Crusty Memories

Wind rushing past, tugging at clothes and hair, sends the pulse racing until a collision with the dark loam reins in the momentary thrill. When you’re ten, the consequences are easy to ignore, the grass stains, a scratch here, a bruise there. Jump to your feet, race back to the porch, climb the railing and leap. A brief moment of freefall, a slap from the laws of physics, roll-over and repeat.

If you’re lucky, friends will cheer you on, if not, they land on you, sending stars across your field of vision, leaving you to sniff and search your arms for contusions, nose for blood. Hurt? Nah, shake it off. That baby tooth needed to come out anyway.

Weekends meant crawling through the neighborhood bushes, behind garages, over gravel driveways, until an adult began baying your name. As long as your middle name didn’t drift on the breeze, it was safe to ignore the summons.

Provided the prospect of being fed was not involved, then all bets were off. Chucking rocks over the garage into the Linkletter’s yard could not compete to a peanut butter and jelly sandwich — manna from the gods.

Unless, of course, you could hear old man Linkletter cursing and chucking rocks back at you, in which case, your impugned honor as a neighborhood goon demanded a response. Failing that, offer up a sacrifice.

“Dan Karlson is throwing rocks!”

“Just wait till I talk to his father,” comes the biting reply.

We laugh. Dan was going to get it now. Too bad he isn’t with us. “Come on, let’s go to my house and have a snack,” I offer.

Ben nods, and we sprint toward my house, a two level thirty-year-old former barn, now masquerading as a residence. He reaches the door first. As usual, my lazy legs don’t get me anywhere fast, but that leads to one advantage I have.

“Oooof,” Ben squeals as I slam into him, plastering his bony carcass to the screen door. “Yur keeling me,” he moans, his face squashed into the glass insert.

“Ha! Sucks to be you,” I offer with as little sympathy as I feel. Being fast is one thing, being larger than most kids your age is something else.

“C’mon, I’ll let you pick something out of the freezer.”

“Cool. You have ice cream sandwiches?”

I nod. Only two left. One for me, and one for Ben. Which of course means … none for my sister. YES!

The door yanks open. A pair of feral eyes glare at me from under a mop of pony-tailed fury. A smirking grin mocks me, as does the bits of ice cream sandwich in her teeth. “What took you so long?” she asks rhetorically.

Crap, sis struck first, now Ben is going to get the last ice cream sandwich. “What’s for lunch?”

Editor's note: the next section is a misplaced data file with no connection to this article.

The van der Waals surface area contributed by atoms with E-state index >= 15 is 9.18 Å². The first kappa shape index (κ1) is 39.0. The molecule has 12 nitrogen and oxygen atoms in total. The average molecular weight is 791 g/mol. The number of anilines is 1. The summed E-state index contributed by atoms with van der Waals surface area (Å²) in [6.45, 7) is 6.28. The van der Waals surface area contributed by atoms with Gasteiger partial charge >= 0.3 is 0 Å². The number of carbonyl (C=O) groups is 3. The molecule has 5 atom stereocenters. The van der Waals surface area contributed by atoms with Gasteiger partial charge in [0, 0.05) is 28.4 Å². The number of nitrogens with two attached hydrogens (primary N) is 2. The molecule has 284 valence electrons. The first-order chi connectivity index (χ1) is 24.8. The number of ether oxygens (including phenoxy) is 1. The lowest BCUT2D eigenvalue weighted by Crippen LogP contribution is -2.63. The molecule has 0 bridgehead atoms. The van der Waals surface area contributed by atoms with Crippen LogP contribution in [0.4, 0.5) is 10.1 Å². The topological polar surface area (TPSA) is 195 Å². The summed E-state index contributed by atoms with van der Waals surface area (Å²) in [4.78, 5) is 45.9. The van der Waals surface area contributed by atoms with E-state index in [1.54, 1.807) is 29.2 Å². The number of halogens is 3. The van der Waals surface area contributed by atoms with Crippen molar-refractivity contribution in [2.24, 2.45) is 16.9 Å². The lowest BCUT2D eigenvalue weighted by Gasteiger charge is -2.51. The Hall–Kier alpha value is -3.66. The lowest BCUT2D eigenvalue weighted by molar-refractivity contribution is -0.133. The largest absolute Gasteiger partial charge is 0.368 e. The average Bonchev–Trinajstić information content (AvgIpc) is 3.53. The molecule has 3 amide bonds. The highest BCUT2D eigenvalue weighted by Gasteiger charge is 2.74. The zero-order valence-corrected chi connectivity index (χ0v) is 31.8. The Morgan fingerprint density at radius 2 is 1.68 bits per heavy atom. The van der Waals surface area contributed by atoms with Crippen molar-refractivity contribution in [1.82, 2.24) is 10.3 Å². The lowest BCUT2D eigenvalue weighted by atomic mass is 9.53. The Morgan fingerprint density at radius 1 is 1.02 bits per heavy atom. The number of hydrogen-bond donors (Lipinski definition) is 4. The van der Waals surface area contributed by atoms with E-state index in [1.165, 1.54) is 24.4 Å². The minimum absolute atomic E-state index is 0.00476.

“Lunch? What makes you think there is lunch?”

DUH. “Because it is lunch time, and I’m hungry.”

“Well, you’re out of luck. There’s nothing made.”

“Fine, I’ll make something myself.” As usual. I start to push past her, but she spots Ben behind me. “Why is he here?”

Ben slides down behind me, taking the chance that my demon sibling must devour me before getting to him.

“I invited him.”

She rolls her eyes. “Whatever. You feed him, cause I won’t.” She turns away and saunters out of the kitchen.

Good news, that’ll reduce the chances of explosive diarrhea. “Come on Ben, I’ll make you a sandwich.”

Now that Tyrannus Sisterous Rex has left, Ben slides by me and sits in the breakfast nook. “Remember to cut my crusts off.”

Sweet Jesus, what is with him and bread crusts? Okay, whatever. But if he asks me to wipe his ass, forget it. “What do you want to drink?”

“Pop.”

Which in midwestern parlance meant soda. Seriously, the bastard knows we don’t drink that crap. “Water or juice.”

Ben frowns. The prospect of not drinking caffeinated sugar is clearly unappealing. “What kind of juice?”

I open the fridge. Two pitchers sat on the top shelf, one orange, the other red. Now, normally that would mean we had apple AND orange juice, but thanks to Sister Sunshine, my guard is up. I grab the handles and gently lift. Crap. Both empty. They were both half-full this morning. Sis must have dumped them out before calling me in.

“Nevermind, we’re having water.” Ignoring the whining, I grab the jelly jar and turn to the counter. On the end sits the peanut butter. Where’s the bread? I glance around, a nearly empty wrapper sits there.

Snatching it up, I look inside. Four slices left. Yeah! All of which have my sister’s fang marks in them. Boo! I glance at Ben. He either crapped himself or is still resenting have to drink water. Better not say anything.

I grab a knife. Guess we’ll both be eating sandwiches with their crusts cut off.

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